The news agency claimed that many of the 40,000 or so Christians who fled after a spate of bombings last August have returned to the country, although some human rights groups still maintain that many are staying outside Iraq.
The numbers of those still in refugee camps in Jordan and Syria remain significant -- perhaps 10,000, though precise figures are not available, Compass Direct claimed.
NOT WORLD'S END
"It’s not the end of the world that so many Christians have fled, because it has spread the Iraqi church over the world, and the new communities established in America and Australia are providing many resources we would not have received if we had all remained in the land," Bishop Issac reportedly said.
Yet Iraq remains a country in crisis. At a recent conference for 70 Iraqi pastors, all had to travel early in the morning to avoid trouble on the roads. And although they stressed that the streets gradually have become safer since the beginning of the year, church meetings throughout the south are held at 4:30 in the afternoon -- with everyone at home behind locked doors by 7:30 for fear of insurgent and looting activity, Compass Direct established.
In addition patience has run out with United States and British forces’ failure to restore stability after two years in the country, a pastor was quoted as saying. “No population will support an army that cannot protect it -- the goodwill has completely gone.”
Middle class Christians are also continuing to emigrate in alarming numbers, as those in key professions such as medicine are targets for kidnapping and extortion. Some newer evangelical churches have been decimated by this exodus.
TROUBLE AND STRIFE
Evangelical churches have also been criticized by leaders of more traditional dominations.
In Baghdad, a priest from the Chaldean Catholics allegedly told those who had left his church to attend Baptist services, “We will not bury your relatives who attend our churches.” Some leaders of the older church denominations have reportedly described evangelical congregations as "part of a Jewish conspiracy to control Iraq."
Observers have warned that although the evangelicals are skilled in evangelism which include radio programs and book stores, the church is young and immature.
Some church leaders see the splitting of evangelical churches into many new (and often foreign-backed) denominations as an indication of disunity. And not all missionary aid is well spent; some pastors have used foreign support to buy expensive cars and upgrade their lifestyle, leading to envy among other pastors.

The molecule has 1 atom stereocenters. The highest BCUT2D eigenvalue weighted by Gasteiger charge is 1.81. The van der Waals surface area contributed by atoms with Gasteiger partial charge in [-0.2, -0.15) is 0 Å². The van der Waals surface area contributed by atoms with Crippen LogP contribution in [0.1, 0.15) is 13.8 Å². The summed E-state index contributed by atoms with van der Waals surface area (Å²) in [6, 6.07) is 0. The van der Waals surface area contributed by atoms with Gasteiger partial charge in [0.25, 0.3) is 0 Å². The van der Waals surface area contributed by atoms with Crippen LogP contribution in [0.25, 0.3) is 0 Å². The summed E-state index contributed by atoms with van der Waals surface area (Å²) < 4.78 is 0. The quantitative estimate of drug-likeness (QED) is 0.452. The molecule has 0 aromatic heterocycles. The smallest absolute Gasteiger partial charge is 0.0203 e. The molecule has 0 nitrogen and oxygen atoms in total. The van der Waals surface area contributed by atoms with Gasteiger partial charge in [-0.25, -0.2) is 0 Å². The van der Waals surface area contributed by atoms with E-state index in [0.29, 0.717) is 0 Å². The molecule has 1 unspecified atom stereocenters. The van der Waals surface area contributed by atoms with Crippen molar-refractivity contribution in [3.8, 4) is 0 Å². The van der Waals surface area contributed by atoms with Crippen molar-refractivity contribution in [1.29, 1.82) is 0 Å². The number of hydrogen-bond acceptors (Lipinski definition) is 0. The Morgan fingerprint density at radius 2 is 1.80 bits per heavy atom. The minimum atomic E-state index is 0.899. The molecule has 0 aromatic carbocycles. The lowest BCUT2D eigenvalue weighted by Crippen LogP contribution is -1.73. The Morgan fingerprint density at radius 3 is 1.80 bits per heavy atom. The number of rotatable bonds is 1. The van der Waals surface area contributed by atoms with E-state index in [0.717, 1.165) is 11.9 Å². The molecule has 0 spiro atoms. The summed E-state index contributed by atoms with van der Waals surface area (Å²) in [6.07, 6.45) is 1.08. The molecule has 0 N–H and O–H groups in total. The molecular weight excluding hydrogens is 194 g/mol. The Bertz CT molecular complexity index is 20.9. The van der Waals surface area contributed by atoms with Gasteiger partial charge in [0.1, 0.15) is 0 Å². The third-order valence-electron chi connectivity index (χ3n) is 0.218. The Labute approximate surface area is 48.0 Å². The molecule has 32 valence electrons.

Yet for all these challenges, the mood among 70 evangelical pastors meeting in April was guardedly optimistic.
A pastor of one of three Baptist congregations in Baghdad, who did not wish to be named, forecast three trends.
"One, the evangelical church will grow stronger, but many of its numbers will leave. However that’s not so bad. They will probably come back with more teaching and maturity and it will benefit the church in the long term. Two, the historic churches will get even more negative. I see them as the major persecutor of the evangelicals in the future. It is as it always was. I am translating a book called The Trial of Blood which calculates that the institutional churches killed 50 million Christians from 315 to 1570. Three, the Islamic extremists will moderate, though it may take a generation."
Yet even when conflicts are at their sharpest, Pastor Thomas spoke of "hopeful" signs. He recalled an incident that occurred when he received death threats written on cardboard after erecting a sign outside his church that said, "Jesus is the Light of the World." On the cardboard was scrawled, "Jesus is not the light of the world. Allah is, and you have been warned." It was signed, "the Islamic Shiite Party."
BIBLES AND MEDICINES
Thomas loaded up a van full of children’s gifts from a Christian relief agency, together with some Bibles and medicines, and drove to the headquarters of the Islamic Shiite Party. When he came to the compound, he demanded to "see the big sheikh, I have gifts for him." He was eventually taken to meet the leader, and he introduced himself as a pastor.
"We respect you," the sheikh allegedly said. Thomas said, "Christians have love for you, because God is love, our God is a God of love." Again the sheikh apparently replied,
"We respect your God. We respect Jesus."
This was the opening Thomas had been praying for, he told Compass Direct. He said, "If you respect Jesus, would you let me read you His words?" He took out his Bible and read the words of Jesus from John’s gospel, "I am the light of the world." Then he brought out the cardboard with the death threat.
The sheikh read it and looked ashamed. He said, after a moment’s pause, “We are sorry. This will not happen again. You are my brother. If anyone comes to kill you, it will be my neck first.” The sheikh reportedly even attended Thomas’s ordination as the pastor.
"No one is expecting the situation to improve for the better quickly," Thomas told Compass Direct. "But we believe that God is moving in these times, and that the future will be more peaceful, especially if Christians will befriend good Muslims and work together." (With Compass Direct and reports from Iraq. Stefan J. Bos and Agnes R. Bos contributed to the story).